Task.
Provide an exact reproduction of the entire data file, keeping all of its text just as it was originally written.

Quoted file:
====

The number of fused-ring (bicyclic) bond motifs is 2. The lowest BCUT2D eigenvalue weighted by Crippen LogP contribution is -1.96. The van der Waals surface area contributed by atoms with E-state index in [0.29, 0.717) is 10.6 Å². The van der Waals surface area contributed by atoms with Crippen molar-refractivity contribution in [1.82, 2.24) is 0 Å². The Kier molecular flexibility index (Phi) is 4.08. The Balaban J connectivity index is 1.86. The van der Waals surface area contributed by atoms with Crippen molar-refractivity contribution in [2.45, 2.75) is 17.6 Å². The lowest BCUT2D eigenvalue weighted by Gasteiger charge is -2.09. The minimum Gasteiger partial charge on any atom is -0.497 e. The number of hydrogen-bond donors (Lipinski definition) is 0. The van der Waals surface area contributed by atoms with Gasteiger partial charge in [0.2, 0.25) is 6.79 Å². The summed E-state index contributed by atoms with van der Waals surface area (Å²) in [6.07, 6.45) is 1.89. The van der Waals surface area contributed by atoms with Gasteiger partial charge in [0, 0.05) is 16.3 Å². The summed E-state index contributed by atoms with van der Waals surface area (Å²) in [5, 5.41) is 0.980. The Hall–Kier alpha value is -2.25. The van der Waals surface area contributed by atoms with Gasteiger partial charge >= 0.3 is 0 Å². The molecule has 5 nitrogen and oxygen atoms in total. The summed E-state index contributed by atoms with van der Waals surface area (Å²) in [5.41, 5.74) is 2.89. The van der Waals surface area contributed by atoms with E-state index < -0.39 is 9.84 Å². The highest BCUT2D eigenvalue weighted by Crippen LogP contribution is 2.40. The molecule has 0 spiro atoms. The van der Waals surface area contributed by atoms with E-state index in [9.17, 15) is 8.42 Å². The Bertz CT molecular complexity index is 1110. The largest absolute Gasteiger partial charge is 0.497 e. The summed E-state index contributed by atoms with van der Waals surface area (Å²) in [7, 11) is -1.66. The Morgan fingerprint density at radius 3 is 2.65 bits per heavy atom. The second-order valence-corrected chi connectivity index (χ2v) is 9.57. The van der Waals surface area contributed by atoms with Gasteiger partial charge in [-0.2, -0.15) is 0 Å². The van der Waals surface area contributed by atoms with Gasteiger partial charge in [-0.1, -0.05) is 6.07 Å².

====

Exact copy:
The number of fused-ring (bicyclic) bond motifs is 2. The lowest BCUT2D eigenvalue weighted by Crippen LogP contribution is -1.96. The van der Waals surface area contributed by atoms with E-state index in [0.29, 0.717) is 10.6 Å². The van der Waals surface area contributed by atoms with Crippen molar-refractivity contribution in [1.82, 2.24) is 0 Å². The Kier molecular flexibility index (Phi) is 4.08. The Balaban J connectivity index is 1.86. The van der Waals surface area contributed by atoms with Crippen molar-refractivity contribution in [2.45, 2.75) is 17.6 Å². The lowest BCUT2D eigenvalue weighted by Gasteiger charge is -2.09. The minimum Gasteiger partial charge on any atom is -0.497 e. The number of hydrogen-bond donors (Lipinski definition) is 0. The van der Waals surface area contributed by atoms with Gasteiger partial charge in [0.2, 0.25) is 6.79 Å². The summed E-state index contributed by atoms with van der Waals surface area (Å²) in [6.07, 6.45) is 1.89. The van der Waals surface area contributed by atoms with Gasteiger partial charge in [0, 0.05) is 16.3 Å². The summed E-state index contributed by atoms with van der Waals surface area (Å²) in [5, 5.41) is 0.980. The Hall–Kier alpha value is -2.25. The van der Waals surface area contributed by atoms with Gasteiger partial charge >= 0.3 is 0 Å². The molecule has 5 nitrogen and oxygen atoms in total. The summed E-state index contributed by atoms with van der Waals surface area (Å²) in [5.41, 5.74) is 2.89. The van der Waals surface area contributed by atoms with E-state index < -0.39 is 9.84 Å². The highest BCUT2D eigenvalue weighted by Crippen LogP contribution is 2.40. The molecule has 0 spiro atoms. The van der Waals surface area contributed by atoms with E-state index in [9.17, 15) is 8.42 Å². The Bertz CT molecular complexity index is 1110. The largest absolute Gasteiger partial charge is 0.497 e. The summed E-state index contributed by atoms with van der Waals surface area (Å²) in [7, 11) is -1.66. The Morgan fingerprint density at radius 3 is 2.65 bits per heavy atom. The second-order valence-corrected chi connectivity index (χ2v) is 9.57. The van der Waals surface area contributed by atoms with Gasteiger partial charge in [-0.2, -0.15) is 0 Å². The van der Waals surface area contributed by atoms with Gasteiger partial charge in [-0.1, -0.05) is 6.07 Å².